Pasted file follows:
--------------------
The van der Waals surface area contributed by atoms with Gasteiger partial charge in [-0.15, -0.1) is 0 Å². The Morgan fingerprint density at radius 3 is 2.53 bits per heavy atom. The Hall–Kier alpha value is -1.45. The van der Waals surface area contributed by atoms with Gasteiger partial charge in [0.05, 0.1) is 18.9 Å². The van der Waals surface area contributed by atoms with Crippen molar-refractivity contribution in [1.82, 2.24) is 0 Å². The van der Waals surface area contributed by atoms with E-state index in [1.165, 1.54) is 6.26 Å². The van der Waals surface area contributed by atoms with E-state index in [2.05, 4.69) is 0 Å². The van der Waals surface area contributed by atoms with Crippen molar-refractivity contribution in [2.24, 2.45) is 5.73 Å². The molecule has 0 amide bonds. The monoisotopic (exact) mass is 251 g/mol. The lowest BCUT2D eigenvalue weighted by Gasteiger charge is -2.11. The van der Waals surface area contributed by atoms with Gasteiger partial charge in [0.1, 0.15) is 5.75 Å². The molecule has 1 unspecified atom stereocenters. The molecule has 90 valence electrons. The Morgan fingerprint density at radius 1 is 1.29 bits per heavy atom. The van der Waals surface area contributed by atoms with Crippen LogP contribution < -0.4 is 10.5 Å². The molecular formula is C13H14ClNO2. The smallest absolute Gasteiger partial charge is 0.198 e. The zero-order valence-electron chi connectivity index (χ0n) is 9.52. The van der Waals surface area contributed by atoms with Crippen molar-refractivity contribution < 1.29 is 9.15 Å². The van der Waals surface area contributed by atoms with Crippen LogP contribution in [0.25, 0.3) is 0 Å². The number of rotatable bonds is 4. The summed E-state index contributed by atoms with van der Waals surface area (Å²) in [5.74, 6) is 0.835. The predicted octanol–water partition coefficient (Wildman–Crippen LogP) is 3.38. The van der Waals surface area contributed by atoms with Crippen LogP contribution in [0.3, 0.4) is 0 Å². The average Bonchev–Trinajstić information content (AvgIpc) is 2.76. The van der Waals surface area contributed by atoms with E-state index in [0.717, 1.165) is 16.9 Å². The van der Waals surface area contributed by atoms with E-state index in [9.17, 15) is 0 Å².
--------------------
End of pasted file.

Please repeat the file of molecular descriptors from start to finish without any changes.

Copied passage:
The van der Waals surface area contributed by atoms with Gasteiger partial charge in [-0.15, -0.1) is 0 Å². The Morgan fingerprint density at radius 3 is 2.53 bits per heavy atom. The Hall–Kier alpha value is -1.45. The van der Waals surface area contributed by atoms with Gasteiger partial charge in [0.05, 0.1) is 18.9 Å². The van der Waals surface area contributed by atoms with Crippen molar-refractivity contribution in [1.82, 2.24) is 0 Å². The van der Waals surface area contributed by atoms with E-state index in [1.165, 1.54) is 6.26 Å². The van der Waals surface area contributed by atoms with E-state index in [2.05, 4.69) is 0 Å². The van der Waals surface area contributed by atoms with Crippen molar-refractivity contribution in [2.24, 2.45) is 5.73 Å². The molecule has 0 amide bonds. The monoisotopic (exact) mass is 251 g/mol. The lowest BCUT2D eigenvalue weighted by Gasteiger charge is -2.11. The van der Waals surface area contributed by atoms with Gasteiger partial charge in [0.1, 0.15) is 5.75 Å². The molecule has 1 unspecified atom stereocenters. The molecule has 90 valence electrons. The Morgan fingerprint density at radius 1 is 1.29 bits per heavy atom. The van der Waals surface area contributed by atoms with Crippen LogP contribution < -0.4 is 10.5 Å². The molecular formula is C13H14ClNO2. The smallest absolute Gasteiger partial charge is 0.198 e. The zero-order valence-electron chi connectivity index (χ0n) is 9.52. The van der Waals surface area contributed by atoms with Crippen molar-refractivity contribution < 1.29 is 9.15 Å². The van der Waals surface area contributed by atoms with Crippen LogP contribution in [0.25, 0.3) is 0 Å². The number of rotatable bonds is 4. The summed E-state index contributed by atoms with van der Waals surface area (Å²) in [5.74, 6) is 0.835. The predicted octanol–water partition coefficient (Wildman–Crippen LogP) is 3.38. The van der Waals surface area contributed by atoms with Crippen LogP contribution in [0.3, 0.4) is 0 Å². The average Bonchev–Trinajstić information content (AvgIpc) is 2.76. The van der Waals surface area contributed by atoms with E-state index in [0.717, 1.165) is 16.9 Å². The van der Waals surface area contributed by atoms with E-state index in [9.17, 15) is 0 Å².